For a few moments Sunday, between pitches in the eighth inning, Gabe Kapler vacated his usual position on the steps of the Phillies' dugout to retrieve a cup of water. It was nearly 100 degrees on the field at Citizens Bank Park. Hydration was essential.
Surely, though, Kapler could have used a beverage with more kick.
The Phillies were nearing the end of a 42-game run in which they faced 10 teams with a combined winning percentage of .545, a grueling stretch of schedule that tested the mettle of Kapler's roster, the youngest in baseball.
And Kapler was managing the series finale against the Washington Nationals like it was Game 7 of the World Series. He lifted starting pitcher Jake Arrieta for a pinch-hitter with the Phillies down by three runs in the fifth inning. He emptied his bullpen, using all seven available relievers before turning to a starter (Nick Pivetta) for three outs. He pulled more strings than a marionette puppeteer.
By the time the Phillies began batting in the bottom of the 13th inning, Kapler had told third baseman Jesmuel Valentin that he would pitch the 14th, a last resort that was two outs from actually happening. But backup catcher Andrew Knapp, after more than four hours baking on the bench, slugged a pinch-hit solo homer to save the day in an exhausting 4-3 victory and make all of his manager's maneuverings pay off.
"That was cool," Knapp said. "That was a huge team win, huge team series. For the bullpen to step up and keep throwing zeroes up was awesome. It was a great team effort."
Said Arrieta: "No offense to Val, but I really don't want to see him pitch in that game. Being on the bench for the entire day and coming off, to be able to hit a walk-off home run like that is very impressive. A fun moment for us to win the series."
The Phillies completed their 42-game challenge with a 21-21 record. They head into a well-deserved day off Monday with a 45-37 record and in second place in the National League East, three games behind the front-running Braves but also three games ahead of the heavily favored Nationals.
"It shows we're here to stay," Knapp said.
Knapp got the decisive hit, the Phillies' first walk-off homer since Ryan Howard's on April 29, 2016. But the bullpen was the collective unsung hero.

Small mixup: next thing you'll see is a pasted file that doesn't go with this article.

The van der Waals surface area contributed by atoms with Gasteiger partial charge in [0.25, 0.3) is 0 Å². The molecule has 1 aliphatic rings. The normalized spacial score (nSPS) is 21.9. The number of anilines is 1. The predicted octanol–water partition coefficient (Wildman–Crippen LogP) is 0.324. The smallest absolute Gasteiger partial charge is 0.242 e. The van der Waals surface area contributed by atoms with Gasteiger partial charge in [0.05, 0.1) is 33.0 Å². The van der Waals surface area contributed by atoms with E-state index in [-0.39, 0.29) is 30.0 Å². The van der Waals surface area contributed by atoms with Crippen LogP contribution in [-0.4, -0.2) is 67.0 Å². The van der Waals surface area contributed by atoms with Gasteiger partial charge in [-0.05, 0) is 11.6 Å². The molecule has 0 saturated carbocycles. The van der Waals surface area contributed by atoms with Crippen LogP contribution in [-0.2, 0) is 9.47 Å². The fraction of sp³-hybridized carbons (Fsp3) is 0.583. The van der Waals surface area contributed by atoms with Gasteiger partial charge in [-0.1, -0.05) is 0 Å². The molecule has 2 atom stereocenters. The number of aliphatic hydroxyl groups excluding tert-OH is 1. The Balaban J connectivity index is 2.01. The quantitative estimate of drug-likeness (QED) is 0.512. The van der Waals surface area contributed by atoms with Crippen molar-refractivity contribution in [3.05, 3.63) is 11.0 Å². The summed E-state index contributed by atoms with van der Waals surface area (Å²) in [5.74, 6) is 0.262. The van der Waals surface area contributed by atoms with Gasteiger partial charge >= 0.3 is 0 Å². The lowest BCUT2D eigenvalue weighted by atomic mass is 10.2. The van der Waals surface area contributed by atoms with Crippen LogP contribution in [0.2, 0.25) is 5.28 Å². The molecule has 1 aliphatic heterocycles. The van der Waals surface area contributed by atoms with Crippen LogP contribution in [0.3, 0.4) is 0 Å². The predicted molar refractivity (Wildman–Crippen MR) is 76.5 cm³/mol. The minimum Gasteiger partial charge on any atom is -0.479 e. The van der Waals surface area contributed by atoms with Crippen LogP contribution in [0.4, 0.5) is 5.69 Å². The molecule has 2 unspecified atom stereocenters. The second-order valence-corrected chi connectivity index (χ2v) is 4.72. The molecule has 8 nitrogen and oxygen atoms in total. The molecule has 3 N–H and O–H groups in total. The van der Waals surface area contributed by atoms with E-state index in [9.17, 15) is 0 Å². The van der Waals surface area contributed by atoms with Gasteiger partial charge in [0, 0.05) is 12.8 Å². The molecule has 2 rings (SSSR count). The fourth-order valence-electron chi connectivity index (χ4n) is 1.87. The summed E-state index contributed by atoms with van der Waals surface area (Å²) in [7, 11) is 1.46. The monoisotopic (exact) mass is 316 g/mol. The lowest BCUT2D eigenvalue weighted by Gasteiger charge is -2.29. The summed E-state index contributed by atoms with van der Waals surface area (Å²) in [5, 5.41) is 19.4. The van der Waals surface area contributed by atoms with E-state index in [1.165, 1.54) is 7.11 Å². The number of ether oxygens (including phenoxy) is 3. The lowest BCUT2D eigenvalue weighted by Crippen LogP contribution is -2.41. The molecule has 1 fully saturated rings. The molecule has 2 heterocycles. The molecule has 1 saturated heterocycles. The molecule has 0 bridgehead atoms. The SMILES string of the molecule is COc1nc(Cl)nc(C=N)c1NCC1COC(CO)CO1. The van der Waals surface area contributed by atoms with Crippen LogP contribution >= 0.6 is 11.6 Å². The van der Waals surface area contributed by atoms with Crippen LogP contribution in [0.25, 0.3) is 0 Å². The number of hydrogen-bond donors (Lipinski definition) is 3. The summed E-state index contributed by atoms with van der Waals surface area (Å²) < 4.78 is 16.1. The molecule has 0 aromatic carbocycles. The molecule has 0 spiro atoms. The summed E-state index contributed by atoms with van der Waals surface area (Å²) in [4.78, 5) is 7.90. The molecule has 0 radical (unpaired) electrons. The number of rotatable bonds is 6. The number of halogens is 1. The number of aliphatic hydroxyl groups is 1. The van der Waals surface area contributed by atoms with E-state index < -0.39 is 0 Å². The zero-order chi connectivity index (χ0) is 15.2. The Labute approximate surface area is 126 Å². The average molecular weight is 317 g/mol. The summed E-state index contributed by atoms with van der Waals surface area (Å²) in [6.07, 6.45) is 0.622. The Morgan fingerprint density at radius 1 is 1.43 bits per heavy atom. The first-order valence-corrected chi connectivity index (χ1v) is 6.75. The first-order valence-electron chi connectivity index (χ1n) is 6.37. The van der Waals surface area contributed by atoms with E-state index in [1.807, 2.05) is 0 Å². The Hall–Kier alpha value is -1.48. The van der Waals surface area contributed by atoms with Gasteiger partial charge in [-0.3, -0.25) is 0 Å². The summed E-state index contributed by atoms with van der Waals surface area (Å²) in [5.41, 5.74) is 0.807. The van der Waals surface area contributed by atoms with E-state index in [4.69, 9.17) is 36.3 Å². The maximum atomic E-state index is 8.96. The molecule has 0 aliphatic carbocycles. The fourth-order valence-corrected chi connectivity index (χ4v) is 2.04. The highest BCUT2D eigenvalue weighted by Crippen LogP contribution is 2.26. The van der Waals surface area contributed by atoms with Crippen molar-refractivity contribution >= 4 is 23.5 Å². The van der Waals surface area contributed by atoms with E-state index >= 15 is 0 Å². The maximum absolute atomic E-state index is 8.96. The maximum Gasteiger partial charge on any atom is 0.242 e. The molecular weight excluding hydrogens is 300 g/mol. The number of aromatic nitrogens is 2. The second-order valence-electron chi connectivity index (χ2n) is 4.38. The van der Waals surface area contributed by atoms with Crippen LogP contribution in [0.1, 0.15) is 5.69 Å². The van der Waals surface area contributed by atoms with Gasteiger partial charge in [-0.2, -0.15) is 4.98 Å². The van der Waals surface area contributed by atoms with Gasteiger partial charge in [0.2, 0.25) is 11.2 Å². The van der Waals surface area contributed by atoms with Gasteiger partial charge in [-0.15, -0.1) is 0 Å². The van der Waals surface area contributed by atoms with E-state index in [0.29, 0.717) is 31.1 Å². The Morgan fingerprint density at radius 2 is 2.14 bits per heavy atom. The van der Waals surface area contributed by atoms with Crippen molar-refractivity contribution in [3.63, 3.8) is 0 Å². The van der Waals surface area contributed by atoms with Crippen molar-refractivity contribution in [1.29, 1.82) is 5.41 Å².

Kapler weighed how much his relievers had worked in the previous two games — 7 1/3 innings Friday night and seven innings Saturday. He knew Yacksel Rios and rookie phenom Seranthony Dominguez were unavailable in any circumstance. And yet he still pulled Arrieta for a pinch-hitter with two on and one out in the fifth inning and the Nationals leading 3-0, an aggressive move that led to a game-tying rally.
"You have to find a way to score runs," Kapler said. "You're running out of outs. You're down. They have a closer in the eighth inning in [Kelvin] Herrera. You just don't have that many opportunities to score in a baseball game, so you have to capitalize when you have that opportunity. It's not always going to work out."
That it did was a credit to so many relievers. Rookie lefty Austin Davis struck out Juan Soto, Anthony Rendon and Bryce Harper — the middle of the Nats' order — in the sixth inning; Tommy Hunter got the final out of the seventh less than 24 hours after throwing 38 pitches; Victor Arano tossed a scoreless 12th inning, his third appearance in as many games; Jake Thompson rolled into the clubhouse at 11 a.m. after arriving from triple-A and held down the Nationals in the ninth, 10th and 11th innings.
According to the Elias Sports Bureau, it marked the first time the Phillies' bullpen worked at least seven innings in three consecutive games since July 28-30, 1928.
"Tremendous amount of confidence built the last couple of days," Kapler said. "Our bullpen is going to come back from the off-day extremely confident."
The Phillies' next 16 games are against teams with losing records. It will be up to them to take advantage. But in completing the toughest stretch of their season by going 6-4 against the Nationals and the New York Yankees, they proved a point.